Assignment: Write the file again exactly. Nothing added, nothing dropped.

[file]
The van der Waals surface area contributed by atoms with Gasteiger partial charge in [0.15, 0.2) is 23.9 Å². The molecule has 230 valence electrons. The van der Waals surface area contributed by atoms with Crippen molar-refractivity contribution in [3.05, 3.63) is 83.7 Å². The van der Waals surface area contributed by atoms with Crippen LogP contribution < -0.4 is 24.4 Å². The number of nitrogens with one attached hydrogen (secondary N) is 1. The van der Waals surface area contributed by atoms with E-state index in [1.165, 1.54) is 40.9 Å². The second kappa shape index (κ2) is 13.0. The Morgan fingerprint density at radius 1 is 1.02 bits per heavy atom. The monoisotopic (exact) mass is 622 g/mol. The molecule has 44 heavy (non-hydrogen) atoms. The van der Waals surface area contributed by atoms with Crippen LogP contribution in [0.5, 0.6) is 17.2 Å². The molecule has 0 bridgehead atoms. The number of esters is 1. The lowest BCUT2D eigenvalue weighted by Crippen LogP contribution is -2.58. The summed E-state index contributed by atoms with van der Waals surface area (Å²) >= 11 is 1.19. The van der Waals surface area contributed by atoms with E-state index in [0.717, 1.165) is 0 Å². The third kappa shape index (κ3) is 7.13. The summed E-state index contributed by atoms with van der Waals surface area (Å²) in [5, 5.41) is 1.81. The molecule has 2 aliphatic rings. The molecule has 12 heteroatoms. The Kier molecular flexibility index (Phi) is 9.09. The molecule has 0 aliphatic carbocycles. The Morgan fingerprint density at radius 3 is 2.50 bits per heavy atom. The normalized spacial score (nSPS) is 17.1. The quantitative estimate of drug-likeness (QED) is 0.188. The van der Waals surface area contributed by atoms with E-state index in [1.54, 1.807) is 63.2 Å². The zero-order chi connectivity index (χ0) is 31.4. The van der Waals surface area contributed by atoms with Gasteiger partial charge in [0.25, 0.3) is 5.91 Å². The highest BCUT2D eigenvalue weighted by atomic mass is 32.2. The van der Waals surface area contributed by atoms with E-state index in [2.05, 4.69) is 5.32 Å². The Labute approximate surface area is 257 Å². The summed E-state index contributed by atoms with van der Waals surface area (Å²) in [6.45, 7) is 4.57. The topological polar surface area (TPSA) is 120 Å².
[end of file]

The van der Waals surface area contributed by atoms with Gasteiger partial charge in [0.15, 0.2) is 23.9 Å². The molecule has 230 valence electrons. The van der Waals surface area contributed by atoms with Crippen molar-refractivity contribution in [3.05, 3.63) is 83.7 Å². The van der Waals surface area contributed by atoms with Crippen LogP contribution < -0.4 is 24.4 Å². The number of nitrogens with one attached hydrogen (secondary N) is 1. The van der Waals surface area contributed by atoms with E-state index in [1.165, 1.54) is 40.9 Å². The second kappa shape index (κ2) is 13.0. The Morgan fingerprint density at radius 1 is 1.02 bits per heavy atom. The monoisotopic (exact) mass is 622 g/mol. The molecule has 44 heavy (non-hydrogen) atoms. The van der Waals surface area contributed by atoms with Crippen LogP contribution in [0.5, 0.6) is 17.2 Å². The molecule has 0 bridgehead atoms. The number of esters is 1. The lowest BCUT2D eigenvalue weighted by Crippen LogP contribution is -2.58. The summed E-state index contributed by atoms with van der Waals surface area (Å²) >= 11 is 1.19. The van der Waals surface area contributed by atoms with E-state index in [0.717, 1.165) is 0 Å². The third kappa shape index (κ3) is 7.13. The summed E-state index contributed by atoms with van der Waals surface area (Å²) in [5, 5.41) is 1.81. The molecule has 2 aliphatic rings. The molecule has 12 heteroatoms. The Kier molecular flexibility index (Phi) is 9.09. The molecule has 0 aliphatic carbocycles. The Morgan fingerprint density at radius 3 is 2.50 bits per heavy atom. The normalized spacial score (nSPS) is 17.1. The quantitative estimate of drug-likeness (QED) is 0.188. The van der Waals surface area contributed by atoms with E-state index in [1.54, 1.807) is 63.2 Å². The zero-order chi connectivity index (χ0) is 31.4. The van der Waals surface area contributed by atoms with Gasteiger partial charge in [0.25, 0.3) is 5.91 Å². The highest BCUT2D eigenvalue weighted by atomic mass is 32.2. The van der Waals surface area contributed by atoms with E-state index in [2.05, 4.69) is 5.32 Å². The Labute approximate surface area is 257 Å². The summed E-state index contributed by atoms with van der Waals surface area (Å²) in [6.45, 7) is 4.57. The topological polar surface area (TPSA) is 120 Å².